HIV/AIDS Skepticism

Pointing to evidence that HIV is not the necessary and sufficient cause of AIDS

Fighting to save a baby

Posted by Henry Bauer on 2013/03/07

There are more details about what has happened and is happening to Lindsey Nagel’s baby in this story; and in this one, which also has links to much more.

From one of our Board members who has been in touch with the family comes this:
The Nagels ask: “JOIN us at Mower County Courthouse – April 1st & 2nd – 9am”.

Bear in mind that Lindsey Nagel was saved from death-by-antiretroviral-drugs because her parents fled with her.

The fact that she has been healthy for 2 decades, while still HIV+, indicates that a positive HIV+ test on a baby does not mean an inevitable death sentence.
Of  course there’s a whole lot of other evidence, in the mainstream archive,  that HIV+ does not necessarily mean infection; and that there are “long-term non-progressors” or “elite controllers” who never become ill while HIV+.

See also the data in my earlier comment: Most HIV+ babies revert spontaneously to HIV-, because theybtested HIV+ only as a result of ANTIBODIES transferred from the mother.

Under those circumstances, it seems to me to be criminal medical malpractice to subject a newborn baby to antiretroviral treatment just because the mother may be HIV+ and a quick test on the baby also came up positive.

Ignorance of the law is no excuse for citizens.

Should ignorance of medical facts be an excuse for doctors?
For social workers and lawyers who trust what the doctors say?

I’m reminded of a couple of decades ago when quite a number of British parents lost custody of their children on the grounds that they had been sexually abused. Eventually a Royal Commission, long demanded by the parents, found that the only evidence of sexual abuse was measurements made on the childrens’ anal muscles together with the hypothesis, initially by a single doctor, that those measurements could establish the occurrence of sexual abuse.
So much for late-20th century evidence-based medicine.

The Lindsey Nagel and baby Rico case illustrates that early-21st-century medicine is no more evidence-based than medical practice was a few decades, or a few centuries, or a few millennia ago.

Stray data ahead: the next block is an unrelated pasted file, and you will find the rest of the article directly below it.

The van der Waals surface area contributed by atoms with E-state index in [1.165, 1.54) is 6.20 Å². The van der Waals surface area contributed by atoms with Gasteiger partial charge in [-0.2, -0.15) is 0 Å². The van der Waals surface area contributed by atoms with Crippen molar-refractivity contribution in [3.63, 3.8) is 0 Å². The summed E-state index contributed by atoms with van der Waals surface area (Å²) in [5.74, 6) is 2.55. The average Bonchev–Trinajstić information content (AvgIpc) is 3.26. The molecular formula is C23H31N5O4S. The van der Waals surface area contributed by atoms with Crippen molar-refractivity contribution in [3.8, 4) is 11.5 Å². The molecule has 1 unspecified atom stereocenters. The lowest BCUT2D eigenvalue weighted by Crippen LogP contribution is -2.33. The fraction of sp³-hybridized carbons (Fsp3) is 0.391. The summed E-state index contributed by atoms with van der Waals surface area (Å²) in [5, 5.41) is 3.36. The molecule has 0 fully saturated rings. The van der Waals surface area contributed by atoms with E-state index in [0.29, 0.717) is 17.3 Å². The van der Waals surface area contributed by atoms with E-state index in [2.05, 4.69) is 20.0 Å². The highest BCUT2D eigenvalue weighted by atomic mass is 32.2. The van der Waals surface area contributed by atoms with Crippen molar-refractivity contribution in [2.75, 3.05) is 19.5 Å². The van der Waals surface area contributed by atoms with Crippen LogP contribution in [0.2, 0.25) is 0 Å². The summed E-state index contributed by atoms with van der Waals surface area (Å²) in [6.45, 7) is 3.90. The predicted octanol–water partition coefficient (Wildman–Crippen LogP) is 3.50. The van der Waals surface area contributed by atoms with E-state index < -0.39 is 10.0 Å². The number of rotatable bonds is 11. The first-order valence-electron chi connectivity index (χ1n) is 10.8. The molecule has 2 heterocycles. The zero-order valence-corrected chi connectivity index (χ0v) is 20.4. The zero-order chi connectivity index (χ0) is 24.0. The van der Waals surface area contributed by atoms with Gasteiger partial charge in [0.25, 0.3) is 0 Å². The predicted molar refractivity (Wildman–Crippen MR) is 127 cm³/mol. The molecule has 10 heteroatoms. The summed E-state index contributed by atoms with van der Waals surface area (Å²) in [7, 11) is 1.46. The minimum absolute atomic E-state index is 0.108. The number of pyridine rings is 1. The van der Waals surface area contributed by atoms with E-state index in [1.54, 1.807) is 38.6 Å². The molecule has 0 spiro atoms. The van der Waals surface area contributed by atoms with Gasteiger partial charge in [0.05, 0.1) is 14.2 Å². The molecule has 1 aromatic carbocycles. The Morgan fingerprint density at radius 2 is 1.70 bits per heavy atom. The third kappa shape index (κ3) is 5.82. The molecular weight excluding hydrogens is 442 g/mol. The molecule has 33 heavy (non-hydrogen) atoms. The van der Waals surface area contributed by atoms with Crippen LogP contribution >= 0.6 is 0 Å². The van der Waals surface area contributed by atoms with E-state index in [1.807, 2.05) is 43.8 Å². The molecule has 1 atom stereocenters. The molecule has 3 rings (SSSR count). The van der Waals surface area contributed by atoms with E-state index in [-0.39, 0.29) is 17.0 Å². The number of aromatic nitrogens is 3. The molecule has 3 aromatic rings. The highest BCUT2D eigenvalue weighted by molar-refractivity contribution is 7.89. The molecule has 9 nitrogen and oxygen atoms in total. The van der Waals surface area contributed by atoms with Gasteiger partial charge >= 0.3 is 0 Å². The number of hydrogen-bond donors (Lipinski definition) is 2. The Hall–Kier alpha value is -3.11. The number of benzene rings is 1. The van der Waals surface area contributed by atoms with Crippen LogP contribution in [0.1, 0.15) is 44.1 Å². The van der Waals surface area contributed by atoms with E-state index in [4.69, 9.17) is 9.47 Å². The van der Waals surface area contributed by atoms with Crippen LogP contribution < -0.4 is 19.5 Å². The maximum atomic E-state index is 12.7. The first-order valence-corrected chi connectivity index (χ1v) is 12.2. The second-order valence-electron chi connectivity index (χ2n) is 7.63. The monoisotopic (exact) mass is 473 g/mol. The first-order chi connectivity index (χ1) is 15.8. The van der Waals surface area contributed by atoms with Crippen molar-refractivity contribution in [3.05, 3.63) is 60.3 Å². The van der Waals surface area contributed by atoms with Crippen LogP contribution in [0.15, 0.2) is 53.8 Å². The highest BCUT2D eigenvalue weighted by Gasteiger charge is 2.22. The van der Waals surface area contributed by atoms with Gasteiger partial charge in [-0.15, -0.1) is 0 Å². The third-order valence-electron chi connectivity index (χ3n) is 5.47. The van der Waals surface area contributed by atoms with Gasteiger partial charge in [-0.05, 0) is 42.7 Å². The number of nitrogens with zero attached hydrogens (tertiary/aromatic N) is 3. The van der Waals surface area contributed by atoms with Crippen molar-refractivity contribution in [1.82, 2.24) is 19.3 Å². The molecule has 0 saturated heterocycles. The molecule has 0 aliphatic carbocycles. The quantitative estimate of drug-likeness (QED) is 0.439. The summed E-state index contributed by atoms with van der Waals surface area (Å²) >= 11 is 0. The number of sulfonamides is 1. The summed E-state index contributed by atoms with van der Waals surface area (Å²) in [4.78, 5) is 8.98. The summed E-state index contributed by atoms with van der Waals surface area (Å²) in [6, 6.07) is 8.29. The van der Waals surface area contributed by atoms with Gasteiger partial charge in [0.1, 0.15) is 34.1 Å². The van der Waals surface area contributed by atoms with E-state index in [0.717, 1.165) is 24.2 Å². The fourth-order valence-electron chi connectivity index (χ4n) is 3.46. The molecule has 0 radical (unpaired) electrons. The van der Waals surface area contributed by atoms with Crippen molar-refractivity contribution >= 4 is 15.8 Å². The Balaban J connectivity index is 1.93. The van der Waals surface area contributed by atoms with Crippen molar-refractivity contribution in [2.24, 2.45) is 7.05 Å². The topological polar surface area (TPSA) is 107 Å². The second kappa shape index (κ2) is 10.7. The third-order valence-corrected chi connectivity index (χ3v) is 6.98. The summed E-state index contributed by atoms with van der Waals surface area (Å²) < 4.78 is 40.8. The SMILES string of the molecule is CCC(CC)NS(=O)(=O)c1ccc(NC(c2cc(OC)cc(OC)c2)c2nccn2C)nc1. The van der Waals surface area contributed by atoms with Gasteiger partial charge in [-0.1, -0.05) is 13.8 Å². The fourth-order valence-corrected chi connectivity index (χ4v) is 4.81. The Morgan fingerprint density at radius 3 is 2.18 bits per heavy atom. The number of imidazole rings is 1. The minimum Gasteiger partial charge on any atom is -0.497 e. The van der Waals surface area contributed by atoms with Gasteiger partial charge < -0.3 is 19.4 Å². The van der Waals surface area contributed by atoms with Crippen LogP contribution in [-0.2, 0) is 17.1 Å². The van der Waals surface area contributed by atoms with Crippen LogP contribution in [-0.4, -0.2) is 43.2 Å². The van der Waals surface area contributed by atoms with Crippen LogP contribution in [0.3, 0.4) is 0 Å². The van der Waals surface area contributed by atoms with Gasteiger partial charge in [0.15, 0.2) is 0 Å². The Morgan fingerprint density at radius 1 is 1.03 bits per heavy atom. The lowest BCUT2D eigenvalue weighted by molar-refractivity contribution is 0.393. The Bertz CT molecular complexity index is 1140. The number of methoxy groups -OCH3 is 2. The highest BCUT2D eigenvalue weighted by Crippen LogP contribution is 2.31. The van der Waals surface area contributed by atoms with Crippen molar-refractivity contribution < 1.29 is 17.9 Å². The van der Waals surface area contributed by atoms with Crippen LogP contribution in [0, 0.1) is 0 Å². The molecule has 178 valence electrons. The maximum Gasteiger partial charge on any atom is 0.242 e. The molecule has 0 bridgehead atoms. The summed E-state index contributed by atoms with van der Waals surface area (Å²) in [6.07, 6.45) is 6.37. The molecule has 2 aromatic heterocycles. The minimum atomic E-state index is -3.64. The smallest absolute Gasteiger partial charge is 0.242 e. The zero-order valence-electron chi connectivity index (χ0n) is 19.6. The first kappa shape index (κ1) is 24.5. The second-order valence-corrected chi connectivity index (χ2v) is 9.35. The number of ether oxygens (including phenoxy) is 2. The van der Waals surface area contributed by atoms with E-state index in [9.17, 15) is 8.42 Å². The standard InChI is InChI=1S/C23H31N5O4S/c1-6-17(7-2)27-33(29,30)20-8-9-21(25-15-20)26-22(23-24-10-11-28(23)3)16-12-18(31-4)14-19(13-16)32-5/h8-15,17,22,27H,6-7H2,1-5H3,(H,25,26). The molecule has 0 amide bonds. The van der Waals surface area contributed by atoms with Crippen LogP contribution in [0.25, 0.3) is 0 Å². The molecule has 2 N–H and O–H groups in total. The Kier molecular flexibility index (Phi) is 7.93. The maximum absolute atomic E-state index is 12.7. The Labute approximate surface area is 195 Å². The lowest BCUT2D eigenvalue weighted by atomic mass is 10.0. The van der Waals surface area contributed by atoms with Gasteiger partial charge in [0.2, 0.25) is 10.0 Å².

3 Responses to “Fighting to save a baby”

  1. mo79uk said

    If I were local I’d be there. A very upsetting case.
    I’m going to break Godwin’s Law and have no inhibition in calling this medical Nazism.

  2. it seems to me to be criminal medical malpractice to subject a newborn baby to antiretroviral treatment just because the mother may be HIV+ and a quick test on the baby also came up positive.

    Newborns to HIV+ mothers are medicated right away, no “rapid testing” required. Check out the protocols for the prevention of mother-to-child transmission of HIV.

    Regarding the ethical question, it is brought up in the following paper (1991):

    Children born to women with HIV-1 infection: natural history and risk of transmission

    On page 258, top of right-hand column, it says:

    “…this implies a positive predictive value of only 80% and may therefore not be an indication for therapies with side-effects”

    HIV infection of the mother is a predictor of HIV infection in the newborn. Its positive predictive value is ca. 15% (if we credit official sources). With such a low ppv and applying the same criteria, is it unethical to treat these newborns with box-warning ARVs on the sole basis of their mother’s infection.

    Under these conditions, chemotherapy will cause unnecessary iatrogenic injury to a baby that has more than 85% chances of being born HIV- with no intervention at all. From a purely ethical point of view, it’s hard to justify inflicting permanent injury to 8 healthy children to try and prevent the infection of 2.

    In the case of Lindsey, not having progressed to AIDS in 20 years calls into question the accuracy of her diagnosis. This uncertainty further lowers the ppv for her baby, and we can be almost certain to be recklessly applying “cowboy medicine” to a baby at no risk.

    This same ethical objection had been raised in 1994 regarding AZT for babies:

    Ethical Challenges Posed by Zidovudine Treatment to Reduce
    Bayer, Ronald
    November 17, 1994
    New England Journal of Medicine (11/03/94) Vol. 331, No. 18,

    Despite the prospect of great benefits from the study showing that the use of zidovudine (AZT) can help reduce maternal- infant transmission of HIV, many ethical questions remain unanswered. The most important issue is whether AZT will put at risk the 70 to 80 percent of children who, though born to infected women, would not have been infected themselves.

    I hope these references can help the Nagels make their case somehow.

  3. Maternal antibodies make ELISA and Western Blot diagnosis impossible for newborns. This is used as a justification for testing them with PCR, which has now become standard (mal)practice. But PCR is the least specific of all HIV tests, producing an extremely high rate of false positives, especially in babies:

    2004: Diagnosis of Perinatal Transmission of HIV-1 Infection by HIV DNA PCR
    “In our study we had a very high incidence of false positive HIV DNA PCR (75%) especially in younger infants though there were no patients with a false negative HIV DNA PCR.”

    Faced with the impossibility of a proper diagnosis, AIDS doctors are just happy to lower the standards of testing as far as it takes. They just can’t just forgo the dubious privilege of misdiagnosing and over-medicating baby at any cost.

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